×
INTELLIGENT WORK FORUMS
FOR ENGINEERING PROFESSIONALS

Are you an
Engineering professional?
Join Eng-Tips Forums!
• Talk With Other Members
• Be Notified Of Responses
• Keyword Search
Favorite Forums
• Automated Signatures
• Best Of All, It's Free!

*Eng-Tips's functionality depends on members receiving e-mail. By joining you are opting in to receive e-mail.

#### Posting Guidelines

Promoting, selling, recruiting, coursework and thesis posting is forbidden.

# Does a Restriction Orifice (RO) Actually Limit Flow???

## Does a Restriction Orifice (RO) Actually Limit Flow???

(OP)
I'm not clear on this issue...share your thoughts to enable me clear up this issue..

My thought is this...from the laws of conservation of mass and energy...when a restriction is created on the flow path of a fluid, pressure reduces, velocity increases and density reduces as well so that both mass and energy are conserved. (i.e for compressible flow a simple relation is m1 = m2 ==> rho1.A1.V1 = rho2.A2.V2. Obviously, for a gas at flowing conditions, the Volume or volumetric flow increases, but mass flow rate is conserved.
How then is it popularly said that restriction orifices (ROs) limit flow.?
Does this use of the term "flow" actually mean volumetric flow rate?
In a relief header how does an RO downstream of a BDV for instance limit the peak blowdown rate in order not the exceed the capacity of the vent handling system?

### RE: Does a Restriction Orifice (RO) Actually Limit Flow???

For something like an RO on a blowdown line you often hit critical velocity, i.e. the gas is at sonic velocity.

Even if not critical, ROs result in pressure drops for certain flowrates and inlet / outlet pressures.

Increasing pressure upstream or lowering pressure downstream doesn't / can't change the volumetric flow rate through the orifice, but increasing upstream pressure does increase the mass flow as the density increases.

Yes mass is conserved.

Remember - More details = better answers
Also: If you get a response it's polite to respond to it.

### RE: Does a Restriction Orifice (RO) Actually Limit Flow???

Showboy, this RO example is a very good illustration of the law of conservation of energy, but it doesn't illustrate anything interesting about the law of conservation of mass. The RO causes the fluid velocity to increase (downstream side). That is, the fluid's kinetic energy is increasing, which means the potential energy (static pressure) must decrease such that the total amount of energy is conserved. This is easily observed, and it's a great illustration of conservation of energy.

The presence of an RO will absolutely result in a reduction in mass flow, as compared to a line that doesn't have an RO. The fact that the mass flowrate on the upstream side of the RO is the same as the mass flow on the downstream side is a obvious and sensible observation, which doesn't illustrate anything of interest relative to the law of conservation of mass. Conservation of mass is illustrated by things like chemical reaction, or combustion.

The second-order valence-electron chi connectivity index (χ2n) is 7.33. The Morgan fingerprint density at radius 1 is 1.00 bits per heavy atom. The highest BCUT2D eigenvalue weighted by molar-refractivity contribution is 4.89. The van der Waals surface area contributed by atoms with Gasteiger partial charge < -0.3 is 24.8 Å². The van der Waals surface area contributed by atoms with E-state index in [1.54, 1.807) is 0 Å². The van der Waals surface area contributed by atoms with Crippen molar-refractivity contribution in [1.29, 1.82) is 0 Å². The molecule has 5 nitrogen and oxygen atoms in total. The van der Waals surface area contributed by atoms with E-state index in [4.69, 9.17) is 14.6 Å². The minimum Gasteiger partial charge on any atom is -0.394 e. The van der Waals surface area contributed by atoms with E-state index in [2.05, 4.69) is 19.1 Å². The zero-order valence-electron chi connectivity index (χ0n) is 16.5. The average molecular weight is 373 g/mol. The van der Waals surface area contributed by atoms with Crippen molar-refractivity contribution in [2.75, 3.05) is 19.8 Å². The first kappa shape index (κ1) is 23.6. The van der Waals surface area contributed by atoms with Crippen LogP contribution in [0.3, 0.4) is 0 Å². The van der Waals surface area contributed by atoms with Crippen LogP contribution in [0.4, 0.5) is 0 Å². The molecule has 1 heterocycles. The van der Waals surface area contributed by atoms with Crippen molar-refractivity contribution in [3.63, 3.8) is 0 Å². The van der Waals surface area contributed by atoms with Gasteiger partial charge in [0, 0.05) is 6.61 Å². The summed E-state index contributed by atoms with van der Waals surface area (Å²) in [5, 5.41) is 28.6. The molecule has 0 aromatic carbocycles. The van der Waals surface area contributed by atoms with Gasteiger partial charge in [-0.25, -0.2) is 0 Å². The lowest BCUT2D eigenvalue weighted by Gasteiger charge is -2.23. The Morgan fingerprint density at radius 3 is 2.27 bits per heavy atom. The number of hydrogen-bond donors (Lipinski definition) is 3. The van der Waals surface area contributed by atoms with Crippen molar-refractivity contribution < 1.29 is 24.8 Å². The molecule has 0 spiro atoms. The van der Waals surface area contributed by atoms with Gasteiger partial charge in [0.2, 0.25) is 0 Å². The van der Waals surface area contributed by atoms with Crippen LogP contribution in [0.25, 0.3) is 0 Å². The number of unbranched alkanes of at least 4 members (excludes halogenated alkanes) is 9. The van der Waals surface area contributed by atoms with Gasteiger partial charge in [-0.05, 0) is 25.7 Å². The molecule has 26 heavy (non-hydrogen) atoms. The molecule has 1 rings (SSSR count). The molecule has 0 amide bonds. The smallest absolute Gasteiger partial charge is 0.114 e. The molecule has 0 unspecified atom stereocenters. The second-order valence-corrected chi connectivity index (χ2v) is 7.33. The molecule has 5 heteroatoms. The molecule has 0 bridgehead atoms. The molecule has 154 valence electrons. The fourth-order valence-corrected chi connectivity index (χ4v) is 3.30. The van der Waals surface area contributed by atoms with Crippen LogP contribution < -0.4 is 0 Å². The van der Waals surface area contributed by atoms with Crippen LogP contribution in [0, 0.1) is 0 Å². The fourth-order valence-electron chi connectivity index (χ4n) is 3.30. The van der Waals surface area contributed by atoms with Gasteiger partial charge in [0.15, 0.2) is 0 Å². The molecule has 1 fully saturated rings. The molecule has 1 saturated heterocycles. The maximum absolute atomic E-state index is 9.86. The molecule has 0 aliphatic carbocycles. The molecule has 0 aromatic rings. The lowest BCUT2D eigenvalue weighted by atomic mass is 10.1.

### RE: Does a Restriction Orifice (RO) Actually Limit Flow???

A RO represents a pressure loss; the sum of the total pressure losses seen in the system will determine the mass flow rate of the system based on the pump curve or whatever is driving flow.

As don explained quite while, a RO will definitely effect the overall mass flow rate of a system.

### RE: Does a Restriction Orifice (RO) Actually Limit Flow???

Showboy,

Read this thread798-51260: Orifice Plate Critical Pressure Ratio and this, for a somewhat thorough understanding of compressible flow through a thin plate orifice.

Good luck,
Latexman

Engineers helping Engineers

### RE: Does a Restriction Orifice (RO) Actually Limit Flow???

@op you forgot the temperature of the fluid. For both a gas and a liquid the fluid is heated when pasning an orifice. For the gas the expansion Will also cool the gas. The constant enthalpy process such as a orifice will cool less than an expander where the enthrophy is (almost) constant. For a liquid it’s always warmer.

#### Red Flag This Post

Please let us know here why this post is inappropriate. Reasons such as off-topic, duplicates, flames, illegal, vulgar, or students posting their homework.

#### Red Flag Submitted

Thank you for helping keep Eng-Tips Forums free from inappropriate posts.
The Eng-Tips staff will check this out and take appropriate action.

#### Resources

eBook - 10 Reasons to Choose CATIA on the Cloud
To compete in todayâ€™s fast-paced and competitive market, smaller and newer firms need a powerful platform that will enable them to compete with bigger players, without the heavy investments needed in computer hardware, software and personnel. Download Now
White Paper - Smart Manufacturing for Electronics
This white paper describes a transformative approach to electronics manufacturing made possible by the addition of Mentor Graphics to the Siemens family. It describes a completely digitalized strategy that supports both printed circuit board (PCB) and mechanical design and manufacturing, uniting the entire product lifecycle â€“ from idea and production to customers and back. Download Now

Close Box

# Join Eng-Tips® Today!

Join your peers on the Internet's largest technical engineering professional community.
It's easy to join and it's free.

Here's Why Members Love Eng-Tips Forums:

• Talk To Other Members
• Notification Of Responses To Questions
• Favorite Forums One Click Access
• Keyword Search Of All Posts, And More...

Register now while it's still free!